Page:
Alternatively, foodies seeking a lively night can head to El Faro, a modern European tapas bar helmed by Penang native Jack Yeap, a terrific chef who returned to his hometown to open his own restaurant after honing his craft in Singapore. Yeap’s nuanced creations supply spellbinding flavours, progressing smoothly from cold capellini with konbu and lumpfish caviar to hot squid ink rice with mixed seafood and aioli.
Penang’s flourishing food scene has drawn restaurateurs from far and near, including at least two Italians. The gregarious Roberto Dreon, who hails from Venice, presides over Il Bacaro, which promises trattoria-style cooking that blends authentic finesse with home-cooked honesty. Try the seafood stew, pizzas and duck ravioli with butter and herbs; the kitchen prepares much of the pastas and sauces from scratch.
Also conveying a taste of la dolce vita, Maurizio Ranauro’s Via Pre will make hearty eaters very happy. This cavernous restaurant is bursting with Italian hams and cheeses, alongside the likes of eggplant bruschetta and pork cheek bucatini, with a wine list that’s roughly 90 percent Italian.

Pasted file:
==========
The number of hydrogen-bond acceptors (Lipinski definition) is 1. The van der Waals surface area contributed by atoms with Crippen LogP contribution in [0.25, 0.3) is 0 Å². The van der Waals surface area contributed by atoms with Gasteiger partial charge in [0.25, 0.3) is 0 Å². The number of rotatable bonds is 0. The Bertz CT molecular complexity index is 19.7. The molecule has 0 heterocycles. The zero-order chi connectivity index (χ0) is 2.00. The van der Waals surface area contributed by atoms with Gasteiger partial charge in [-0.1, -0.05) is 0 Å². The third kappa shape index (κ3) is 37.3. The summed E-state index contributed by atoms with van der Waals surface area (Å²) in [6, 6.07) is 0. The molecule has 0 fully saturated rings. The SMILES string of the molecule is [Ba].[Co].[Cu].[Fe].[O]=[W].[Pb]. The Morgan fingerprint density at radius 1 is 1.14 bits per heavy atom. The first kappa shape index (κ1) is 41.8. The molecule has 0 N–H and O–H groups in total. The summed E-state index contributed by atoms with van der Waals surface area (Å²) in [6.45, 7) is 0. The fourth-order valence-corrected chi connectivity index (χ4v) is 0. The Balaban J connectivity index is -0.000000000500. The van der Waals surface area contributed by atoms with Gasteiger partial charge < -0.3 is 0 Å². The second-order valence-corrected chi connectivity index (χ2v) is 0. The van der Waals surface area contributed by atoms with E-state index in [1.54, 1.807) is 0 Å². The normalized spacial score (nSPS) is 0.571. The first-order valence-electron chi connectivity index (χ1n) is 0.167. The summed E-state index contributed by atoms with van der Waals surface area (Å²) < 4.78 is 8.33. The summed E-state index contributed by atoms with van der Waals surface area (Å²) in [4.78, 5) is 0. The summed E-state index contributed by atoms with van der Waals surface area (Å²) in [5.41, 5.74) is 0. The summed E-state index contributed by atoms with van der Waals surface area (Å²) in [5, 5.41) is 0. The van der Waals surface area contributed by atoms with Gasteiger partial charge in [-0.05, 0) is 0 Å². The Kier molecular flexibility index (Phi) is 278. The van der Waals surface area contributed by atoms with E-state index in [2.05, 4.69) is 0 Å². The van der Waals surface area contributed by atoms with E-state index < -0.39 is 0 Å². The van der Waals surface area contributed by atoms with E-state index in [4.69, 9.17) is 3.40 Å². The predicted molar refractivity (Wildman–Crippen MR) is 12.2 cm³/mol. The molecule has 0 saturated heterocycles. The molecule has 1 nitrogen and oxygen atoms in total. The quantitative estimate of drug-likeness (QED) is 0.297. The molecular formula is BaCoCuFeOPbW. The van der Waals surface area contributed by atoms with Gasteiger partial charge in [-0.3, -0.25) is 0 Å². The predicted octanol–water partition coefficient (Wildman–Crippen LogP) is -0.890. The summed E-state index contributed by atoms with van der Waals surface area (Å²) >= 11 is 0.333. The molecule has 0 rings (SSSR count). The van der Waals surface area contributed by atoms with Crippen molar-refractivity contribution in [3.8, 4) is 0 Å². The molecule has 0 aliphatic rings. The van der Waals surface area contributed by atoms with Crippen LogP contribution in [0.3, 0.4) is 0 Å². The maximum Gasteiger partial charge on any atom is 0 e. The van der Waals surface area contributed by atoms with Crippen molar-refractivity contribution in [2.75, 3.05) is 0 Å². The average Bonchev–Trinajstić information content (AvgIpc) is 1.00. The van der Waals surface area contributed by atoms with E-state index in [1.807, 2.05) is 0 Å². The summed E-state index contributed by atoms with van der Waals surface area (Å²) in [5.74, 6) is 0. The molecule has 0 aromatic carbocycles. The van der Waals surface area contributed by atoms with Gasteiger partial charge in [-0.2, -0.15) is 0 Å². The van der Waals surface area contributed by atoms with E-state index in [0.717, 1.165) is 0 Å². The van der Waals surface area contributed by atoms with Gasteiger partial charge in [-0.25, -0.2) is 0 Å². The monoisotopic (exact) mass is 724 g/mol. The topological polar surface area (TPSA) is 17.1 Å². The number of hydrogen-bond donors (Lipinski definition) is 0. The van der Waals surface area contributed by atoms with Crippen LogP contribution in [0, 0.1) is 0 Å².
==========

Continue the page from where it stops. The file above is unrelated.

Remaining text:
Closer to home, Kuala Lumpur resident Diane Ong leaped at the opportunity to launch her own restaurant in George Town this year. Ong’s Awesome Canteen in the Sekeping Victoria vacation retreat is acclaimed for its ‘Paleo’ recipes, focusing on nutritious protein sources, vegetables and fruits, with vibrant highlights like grilled butterfish fillet with sweet potatoes and honeydew sauce.
Ultimately, Penang’s charm is best summed up by the people who were born and bred here, and who now run their own successful establishments.
“We’re a relatively slow and relaxed city,” says Vince Ong, a co-founder of Macallum Connoisseurs, a popular cafe, coffee roastery and training academy in a sprawling refurbished warehouse. “But we’re inspired to show that we can do things as well as anyone else.”
“This is a place where you can build a meaningful business with character, soul, warmth and identity,” says Ben Ng, a respected mixologist who spent years in Kuala Lumpur and abroad before returning to George Town to launch Mish Mash, a bistro that attracts bustling crowds for its hearty pub grub and imaginative cocktails in an atmospheric setting lined with portraits of boxing legend Muhammad Ali and a cigar-smoking Fidel Castro. “It’s really good to be back in Penang.”